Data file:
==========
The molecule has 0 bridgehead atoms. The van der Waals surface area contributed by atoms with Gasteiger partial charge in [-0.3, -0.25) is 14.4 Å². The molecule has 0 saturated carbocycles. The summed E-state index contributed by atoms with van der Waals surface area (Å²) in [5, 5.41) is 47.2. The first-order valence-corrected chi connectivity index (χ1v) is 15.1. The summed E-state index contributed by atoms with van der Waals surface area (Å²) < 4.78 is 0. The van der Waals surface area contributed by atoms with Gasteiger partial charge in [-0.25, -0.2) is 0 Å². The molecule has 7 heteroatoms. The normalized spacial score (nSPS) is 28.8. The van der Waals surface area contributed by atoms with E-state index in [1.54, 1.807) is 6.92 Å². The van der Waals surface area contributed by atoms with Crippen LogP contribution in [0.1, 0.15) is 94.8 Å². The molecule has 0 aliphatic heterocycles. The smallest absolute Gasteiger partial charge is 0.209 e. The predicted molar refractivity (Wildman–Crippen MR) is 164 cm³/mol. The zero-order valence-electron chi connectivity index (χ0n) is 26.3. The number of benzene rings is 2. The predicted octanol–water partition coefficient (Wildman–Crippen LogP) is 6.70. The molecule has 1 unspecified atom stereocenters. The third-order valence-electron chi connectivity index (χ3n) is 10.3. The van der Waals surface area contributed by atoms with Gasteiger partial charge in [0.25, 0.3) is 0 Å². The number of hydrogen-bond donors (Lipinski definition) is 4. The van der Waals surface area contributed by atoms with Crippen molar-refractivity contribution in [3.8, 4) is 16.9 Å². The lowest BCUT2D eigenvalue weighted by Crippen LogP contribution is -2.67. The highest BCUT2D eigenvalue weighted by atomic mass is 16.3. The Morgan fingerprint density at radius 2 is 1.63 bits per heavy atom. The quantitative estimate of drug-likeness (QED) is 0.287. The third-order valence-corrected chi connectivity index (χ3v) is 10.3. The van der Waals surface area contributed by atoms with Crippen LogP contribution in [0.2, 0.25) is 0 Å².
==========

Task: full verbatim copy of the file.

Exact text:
The molecule has 0 bridgehead atoms. The van der Waals surface area contributed by atoms with Gasteiger partial charge in [-0.3, -0.25) is 14.4 Å². The molecule has 0 saturated carbocycles. The summed E-state index contributed by atoms with van der Waals surface area (Å²) in [5, 5.41) is 47.2. The first-order valence-corrected chi connectivity index (χ1v) is 15.1. The summed E-state index contributed by atoms with van der Waals surface area (Å²) < 4.78 is 0. The van der Waals surface area contributed by atoms with Gasteiger partial charge in [-0.25, -0.2) is 0 Å². The molecule has 7 heteroatoms. The normalized spacial score (nSPS) is 28.8. The van der Waals surface area contributed by atoms with E-state index in [1.54, 1.807) is 6.92 Å². The van der Waals surface area contributed by atoms with Crippen LogP contribution in [0.1, 0.15) is 94.8 Å². The molecule has 0 aliphatic heterocycles. The smallest absolute Gasteiger partial charge is 0.209 e. The predicted molar refractivity (Wildman–Crippen MR) is 164 cm³/mol. The zero-order valence-electron chi connectivity index (χ0n) is 26.3. The number of benzene rings is 2. The predicted octanol–water partition coefficient (Wildman–Crippen LogP) is 6.70. The molecule has 1 unspecified atom stereocenters. The third-order valence-electron chi connectivity index (χ3n) is 10.3. The van der Waals surface area contributed by atoms with Gasteiger partial charge in [0.25, 0.3) is 0 Å². The number of hydrogen-bond donors (Lipinski definition) is 4. The van der Waals surface area contributed by atoms with Crippen molar-refractivity contribution in [3.8, 4) is 16.9 Å². The lowest BCUT2D eigenvalue weighted by Crippen LogP contribution is -2.67. The highest BCUT2D eigenvalue weighted by atomic mass is 16.3. The Morgan fingerprint density at radius 2 is 1.63 bits per heavy atom. The quantitative estimate of drug-likeness (QED) is 0.287. The third-order valence-corrected chi connectivity index (χ3v) is 10.3. The van der Waals surface area contributed by atoms with Crippen LogP contribution in [0.2, 0.25) is 0 Å².